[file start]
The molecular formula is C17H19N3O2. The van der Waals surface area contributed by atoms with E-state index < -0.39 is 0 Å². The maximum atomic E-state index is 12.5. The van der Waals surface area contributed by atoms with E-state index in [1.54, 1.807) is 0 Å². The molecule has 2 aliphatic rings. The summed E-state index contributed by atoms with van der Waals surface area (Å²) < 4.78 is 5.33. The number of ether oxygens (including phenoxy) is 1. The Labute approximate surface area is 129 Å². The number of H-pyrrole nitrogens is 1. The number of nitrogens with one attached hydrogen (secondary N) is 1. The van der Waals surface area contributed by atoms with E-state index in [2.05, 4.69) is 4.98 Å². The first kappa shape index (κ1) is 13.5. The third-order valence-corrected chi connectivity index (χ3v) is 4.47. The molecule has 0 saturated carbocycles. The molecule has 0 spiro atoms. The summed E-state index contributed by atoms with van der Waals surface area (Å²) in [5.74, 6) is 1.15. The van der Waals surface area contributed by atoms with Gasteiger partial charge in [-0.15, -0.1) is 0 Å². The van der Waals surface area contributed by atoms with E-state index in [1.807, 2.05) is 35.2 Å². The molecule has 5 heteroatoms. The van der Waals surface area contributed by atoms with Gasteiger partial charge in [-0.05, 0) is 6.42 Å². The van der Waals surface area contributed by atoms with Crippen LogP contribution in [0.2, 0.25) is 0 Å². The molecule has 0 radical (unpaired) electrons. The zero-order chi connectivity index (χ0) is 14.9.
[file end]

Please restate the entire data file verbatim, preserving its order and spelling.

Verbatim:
The molecular formula is C17H19N3O2. The van der Waals surface area contributed by atoms with E-state index < -0.39 is 0 Å². The maximum atomic E-state index is 12.5. The van der Waals surface area contributed by atoms with E-state index in [1.54, 1.807) is 0 Å². The molecule has 2 aliphatic rings. The summed E-state index contributed by atoms with van der Waals surface area (Å²) < 4.78 is 5.33. The number of ether oxygens (including phenoxy) is 1. The Labute approximate surface area is 129 Å². The number of H-pyrrole nitrogens is 1. The number of nitrogens with one attached hydrogen (secondary N) is 1. The van der Waals surface area contributed by atoms with E-state index in [2.05, 4.69) is 4.98 Å². The first kappa shape index (κ1) is 13.5. The third-order valence-corrected chi connectivity index (χ3v) is 4.47. The molecule has 0 saturated carbocycles. The molecule has 0 spiro atoms. The summed E-state index contributed by atoms with van der Waals surface area (Å²) in [5.74, 6) is 1.15. The van der Waals surface area contributed by atoms with Gasteiger partial charge in [-0.15, -0.1) is 0 Å². The van der Waals surface area contributed by atoms with E-state index in [1.807, 2.05) is 35.2 Å². The molecule has 5 heteroatoms. The van der Waals surface area contributed by atoms with Gasteiger partial charge in [-0.05, 0) is 6.42 Å². The van der Waals surface area contributed by atoms with Crippen LogP contribution in [0.2, 0.25) is 0 Å². The molecule has 0 radical (unpaired) electrons. The zero-order chi connectivity index (χ0) is 14.9.